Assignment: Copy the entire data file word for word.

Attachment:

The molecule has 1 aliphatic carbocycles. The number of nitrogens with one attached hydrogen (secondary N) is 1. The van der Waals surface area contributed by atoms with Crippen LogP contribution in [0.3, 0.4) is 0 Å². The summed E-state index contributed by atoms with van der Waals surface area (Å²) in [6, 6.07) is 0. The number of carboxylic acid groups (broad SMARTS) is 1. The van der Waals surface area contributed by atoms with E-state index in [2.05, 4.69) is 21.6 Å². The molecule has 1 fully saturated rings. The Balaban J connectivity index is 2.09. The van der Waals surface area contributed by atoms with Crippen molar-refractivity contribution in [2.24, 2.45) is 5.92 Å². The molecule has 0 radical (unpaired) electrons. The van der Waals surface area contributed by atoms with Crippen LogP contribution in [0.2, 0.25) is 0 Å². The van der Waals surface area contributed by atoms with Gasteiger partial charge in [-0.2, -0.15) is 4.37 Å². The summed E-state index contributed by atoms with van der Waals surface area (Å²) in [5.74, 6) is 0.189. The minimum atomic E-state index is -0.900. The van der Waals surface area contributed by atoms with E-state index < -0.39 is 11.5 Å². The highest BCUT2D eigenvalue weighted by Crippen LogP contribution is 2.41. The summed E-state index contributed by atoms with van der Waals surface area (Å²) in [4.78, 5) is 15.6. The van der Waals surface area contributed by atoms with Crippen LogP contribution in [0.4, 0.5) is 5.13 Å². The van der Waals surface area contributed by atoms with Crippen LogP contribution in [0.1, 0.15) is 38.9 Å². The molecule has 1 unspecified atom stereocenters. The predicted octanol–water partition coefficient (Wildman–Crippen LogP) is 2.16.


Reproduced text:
The molecule has 1 aliphatic carbocycles. The number of nitrogens with one attached hydrogen (secondary N) is 1. The van der Waals surface area contributed by atoms with Crippen LogP contribution in [0.3, 0.4) is 0 Å². The summed E-state index contributed by atoms with van der Waals surface area (Å²) in [6, 6.07) is 0. The number of carboxylic acid groups (broad SMARTS) is 1. The van der Waals surface area contributed by atoms with E-state index in [2.05, 4.69) is 21.6 Å². The molecule has 1 fully saturated rings. The Balaban J connectivity index is 2.09. The van der Waals surface area contributed by atoms with Crippen molar-refractivity contribution in [2.24, 2.45) is 5.92 Å². The molecule has 0 radical (unpaired) electrons. The van der Waals surface area contributed by atoms with Crippen LogP contribution in [0.2, 0.25) is 0 Å². The van der Waals surface area contributed by atoms with Gasteiger partial charge in [-0.2, -0.15) is 4.37 Å². The summed E-state index contributed by atoms with van der Waals surface area (Å²) in [5.74, 6) is 0.189. The minimum atomic E-state index is -0.900. The van der Waals surface area contributed by atoms with E-state index < -0.39 is 11.5 Å². The highest BCUT2D eigenvalue weighted by Crippen LogP contribution is 2.41. The summed E-state index contributed by atoms with van der Waals surface area (Å²) in [4.78, 5) is 15.6. The van der Waals surface area contributed by atoms with Crippen LogP contribution in [0.4, 0.5) is 5.13 Å². The van der Waals surface area contributed by atoms with Crippen LogP contribution in [0.1, 0.15) is 38.9 Å². The molecule has 1 unspecified atom stereocenters. The predicted octanol–water partition coefficient (Wildman–Crippen LogP) is 2.16.